Unlike US courts, where suspects are typically charged before being arrested, International Criminal Court prosecutor Karim Khan presented evidence before a panel of seven judges showing reasonable grounds to believe suspects were responsible. of war crimes. The arrest warrants gave them notice of what they would likely be charged with if they stood trial.

If Mr. Putin and Ms. Lvova-Belova were to be arrested and brought before the court in The Hague, they would have a pre-trial hearing where prosecutors would present evidence that they believe would be sufficient to bring the case to trial.

The problem is that if a suspect manages to evade capture, he will never get a hearing to “confirm” the charges, said Harold Hongju Koh, a professor of international law at Yale Law School and a former senior counsel for the State Department. . As a result, Koh said, “this may be all we get” for Putin.

Still, Koh said he believed the court’s action was a “net advantage” because it could deter China from giving Russia arms and send a deterrent message to others in the Russian bureaucracy from engaging in war crimes such as kidnapping children. He could also ease resistance within the Pentagon to sharing evidence with the court.

Russian officials reacted harshly to the arrest warrants. Maria Zakharova, a spokeswoman for the Russian Foreign Ministry, said the announcement “has no meaning for our country, even from a legal point of view.”

“Russia is not cooperating with this body,” he added, calling any effort by the ICC to make the arrests “legally void for us.”

The limitations of the court are well known. Although it can indict sitting heads of state, it has no power to arrest or prosecute them, relying instead on other leaders and governments to act as its bailiffs. This has been illustrated most vividly by the case of Mr. al-Bashir, the deposed Sudanese leader, who has not been arrested in other countries to which he has traveled.

Although the court is supported by many democratic countries, including close American allies like Britain, the United States has long kept its distance, worried that the court might one day try to try Americans.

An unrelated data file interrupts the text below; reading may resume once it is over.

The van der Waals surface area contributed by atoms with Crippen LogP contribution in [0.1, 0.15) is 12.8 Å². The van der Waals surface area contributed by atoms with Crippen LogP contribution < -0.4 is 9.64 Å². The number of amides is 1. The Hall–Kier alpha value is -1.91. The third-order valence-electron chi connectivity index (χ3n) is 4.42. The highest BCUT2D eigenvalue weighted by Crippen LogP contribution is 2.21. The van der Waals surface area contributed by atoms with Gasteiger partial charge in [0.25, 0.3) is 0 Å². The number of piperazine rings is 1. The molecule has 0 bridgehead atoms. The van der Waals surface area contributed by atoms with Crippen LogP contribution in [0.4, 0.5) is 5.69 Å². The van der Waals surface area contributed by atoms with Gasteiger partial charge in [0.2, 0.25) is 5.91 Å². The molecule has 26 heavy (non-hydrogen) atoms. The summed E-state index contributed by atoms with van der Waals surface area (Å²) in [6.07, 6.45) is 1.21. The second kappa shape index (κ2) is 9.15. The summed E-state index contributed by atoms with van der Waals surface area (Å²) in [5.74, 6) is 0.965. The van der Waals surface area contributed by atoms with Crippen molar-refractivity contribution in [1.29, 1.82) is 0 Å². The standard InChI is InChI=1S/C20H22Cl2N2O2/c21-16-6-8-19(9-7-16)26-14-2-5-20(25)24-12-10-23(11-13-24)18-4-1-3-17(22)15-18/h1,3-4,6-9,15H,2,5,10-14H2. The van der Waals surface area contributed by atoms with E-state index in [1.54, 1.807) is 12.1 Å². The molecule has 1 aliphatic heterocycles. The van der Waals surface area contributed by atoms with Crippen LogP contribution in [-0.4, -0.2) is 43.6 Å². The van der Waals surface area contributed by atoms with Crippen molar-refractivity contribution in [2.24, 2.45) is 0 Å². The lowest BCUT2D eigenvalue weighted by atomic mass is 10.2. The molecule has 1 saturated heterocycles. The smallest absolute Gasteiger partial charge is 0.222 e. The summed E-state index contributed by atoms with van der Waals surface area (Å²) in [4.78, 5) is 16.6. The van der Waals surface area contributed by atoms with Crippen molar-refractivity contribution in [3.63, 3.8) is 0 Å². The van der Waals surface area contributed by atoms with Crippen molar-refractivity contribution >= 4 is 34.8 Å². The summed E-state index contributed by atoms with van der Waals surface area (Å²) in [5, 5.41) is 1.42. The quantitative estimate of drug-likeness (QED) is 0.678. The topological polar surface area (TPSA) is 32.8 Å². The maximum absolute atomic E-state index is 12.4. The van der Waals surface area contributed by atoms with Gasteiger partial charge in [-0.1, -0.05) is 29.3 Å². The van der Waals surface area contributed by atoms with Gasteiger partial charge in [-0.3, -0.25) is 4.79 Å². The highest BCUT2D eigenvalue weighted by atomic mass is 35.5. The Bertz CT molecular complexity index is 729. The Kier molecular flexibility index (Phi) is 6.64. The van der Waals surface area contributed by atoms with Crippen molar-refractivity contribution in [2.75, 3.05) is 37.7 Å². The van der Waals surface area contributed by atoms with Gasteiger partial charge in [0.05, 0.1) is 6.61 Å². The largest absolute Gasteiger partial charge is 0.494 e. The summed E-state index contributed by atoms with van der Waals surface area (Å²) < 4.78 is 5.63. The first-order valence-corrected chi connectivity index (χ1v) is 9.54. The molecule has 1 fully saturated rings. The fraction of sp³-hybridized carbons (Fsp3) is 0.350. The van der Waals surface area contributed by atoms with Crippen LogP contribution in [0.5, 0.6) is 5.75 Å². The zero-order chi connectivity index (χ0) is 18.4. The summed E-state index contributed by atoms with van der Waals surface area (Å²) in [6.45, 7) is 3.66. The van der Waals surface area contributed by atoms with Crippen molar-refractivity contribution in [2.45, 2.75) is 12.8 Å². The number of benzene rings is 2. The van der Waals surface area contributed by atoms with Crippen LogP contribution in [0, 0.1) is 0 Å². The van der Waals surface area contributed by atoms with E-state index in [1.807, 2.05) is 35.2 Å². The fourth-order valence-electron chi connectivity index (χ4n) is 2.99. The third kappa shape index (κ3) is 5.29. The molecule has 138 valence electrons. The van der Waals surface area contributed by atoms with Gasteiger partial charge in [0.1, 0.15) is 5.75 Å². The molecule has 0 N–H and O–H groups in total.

A low point came in 2017, when the court’s chief prosecutor tried to investigate the torture of detainees accused of terrorism during the George W. Bush administration. The Trump administration imposed sanctions on court staff, and then-Secretary of State Mike Pompeo denounced them as corrupt.

Relations thawed in 2021, when the Biden administration revoked Trump’s sanctions and a newly appointed prosecutor, Khan, dropped the investigation.

A National Security Council spokeswoman, Adrienne Watson, said the United States supported efforts to bring war criminals to justice, noting that the ICC prosecutor was independent and made decisions based on evidence.

The story of kidnapped children in Ukraine has been less shrouded in secrecy than other wartime abuses, in part because Russian authorities have tried to present it as a humanitarian effort to care for the war’s youngest victims.

However, a New York Times investigation published in October, which identified several Ukrainian children who had been abducted, described a harrowing process of coercion, deception and force. Upon arrival in Russia, the children were often placed in homes to become Russian citizens and subjected to re-education efforts.

Thursday, a United Nations commission of inquiry He said Russia’s transfer of children and other civilians from Ukraine to Russia could constitute a war crime, noting that none of the cases he investigated were justified under international law. Ukraine reported the transfer of 16,226 children to Russia, but the commission said it had not been able to verify the number.

Khan, the chief prosecutor, said illegal child transfers were a priority for his investigators. “Children cannot be treated as spoils of war,” he said after visiting a children’s home in southern Ukraine this month that he said had been emptied as a result of deportations.

In Ukraine, officials expressed satisfaction that Putin has been branded a war criminal. Some expressed confidence that the legal vise on the Russian leader will only tighten. There are calls to set up a special court that would try Putin and his lieutenants for the crime of aggression.

“This is just the beginning,” said Zelensky’s chief of staff, Andriy Yermak.

The report was contributed by wild charlie of washington, marlise simons from Morocco, emma bubola from Rome, Charlotte Gall from Kramatorsk, Ukraine, marc santora from Kyiv, valerie hopkins from Berlin and anushka patil from New York.